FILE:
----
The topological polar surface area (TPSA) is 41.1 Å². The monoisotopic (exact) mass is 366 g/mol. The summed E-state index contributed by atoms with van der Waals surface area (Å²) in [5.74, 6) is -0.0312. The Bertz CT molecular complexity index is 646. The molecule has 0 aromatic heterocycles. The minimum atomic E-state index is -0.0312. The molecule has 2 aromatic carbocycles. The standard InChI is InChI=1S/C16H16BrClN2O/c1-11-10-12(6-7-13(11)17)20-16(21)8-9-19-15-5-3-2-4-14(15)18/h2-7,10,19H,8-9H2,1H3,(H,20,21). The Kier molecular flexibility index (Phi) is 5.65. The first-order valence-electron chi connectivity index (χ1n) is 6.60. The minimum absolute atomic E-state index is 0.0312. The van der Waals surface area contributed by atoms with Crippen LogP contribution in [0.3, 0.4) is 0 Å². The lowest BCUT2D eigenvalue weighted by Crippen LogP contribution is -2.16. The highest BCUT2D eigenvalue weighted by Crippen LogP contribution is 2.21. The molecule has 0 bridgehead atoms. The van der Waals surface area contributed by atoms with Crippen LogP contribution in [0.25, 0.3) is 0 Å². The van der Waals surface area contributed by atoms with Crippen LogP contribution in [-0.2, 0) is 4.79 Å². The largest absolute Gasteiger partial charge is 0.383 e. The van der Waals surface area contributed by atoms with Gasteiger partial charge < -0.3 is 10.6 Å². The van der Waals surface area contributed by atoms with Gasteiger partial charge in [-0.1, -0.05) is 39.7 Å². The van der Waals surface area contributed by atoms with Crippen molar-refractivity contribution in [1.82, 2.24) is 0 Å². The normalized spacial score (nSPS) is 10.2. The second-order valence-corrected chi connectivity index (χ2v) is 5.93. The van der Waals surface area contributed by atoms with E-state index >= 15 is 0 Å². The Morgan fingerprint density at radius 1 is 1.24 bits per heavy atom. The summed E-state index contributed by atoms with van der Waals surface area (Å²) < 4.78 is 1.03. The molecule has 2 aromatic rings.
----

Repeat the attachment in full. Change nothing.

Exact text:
The topological polar surface area (TPSA) is 41.1 Å². The monoisotopic (exact) mass is 366 g/mol. The summed E-state index contributed by atoms with van der Waals surface area (Å²) in [5.74, 6) is -0.0312. The Bertz CT molecular complexity index is 646. The molecule has 0 aromatic heterocycles. The minimum atomic E-state index is -0.0312. The molecule has 2 aromatic carbocycles. The standard InChI is InChI=1S/C16H16BrClN2O/c1-11-10-12(6-7-13(11)17)20-16(21)8-9-19-15-5-3-2-4-14(15)18/h2-7,10,19H,8-9H2,1H3,(H,20,21). The Kier molecular flexibility index (Phi) is 5.65. The first-order valence-electron chi connectivity index (χ1n) is 6.60. The minimum absolute atomic E-state index is 0.0312. The van der Waals surface area contributed by atoms with Crippen LogP contribution in [0.3, 0.4) is 0 Å². The lowest BCUT2D eigenvalue weighted by Crippen LogP contribution is -2.16. The highest BCUT2D eigenvalue weighted by Crippen LogP contribution is 2.21. The molecule has 0 bridgehead atoms. The van der Waals surface area contributed by atoms with Crippen LogP contribution in [0.25, 0.3) is 0 Å². The van der Waals surface area contributed by atoms with Crippen LogP contribution in [-0.2, 0) is 4.79 Å². The largest absolute Gasteiger partial charge is 0.383 e. The van der Waals surface area contributed by atoms with Gasteiger partial charge < -0.3 is 10.6 Å². The van der Waals surface area contributed by atoms with Gasteiger partial charge in [-0.1, -0.05) is 39.7 Å². The van der Waals surface area contributed by atoms with Crippen molar-refractivity contribution in [1.82, 2.24) is 0 Å². The normalized spacial score (nSPS) is 10.2. The second-order valence-corrected chi connectivity index (χ2v) is 5.93. The van der Waals surface area contributed by atoms with E-state index >= 15 is 0 Å². The Morgan fingerprint density at radius 1 is 1.24 bits per heavy atom. The summed E-state index contributed by atoms with van der Waals surface area (Å²) < 4.78 is 1.03. The molecule has 2 aromatic rings.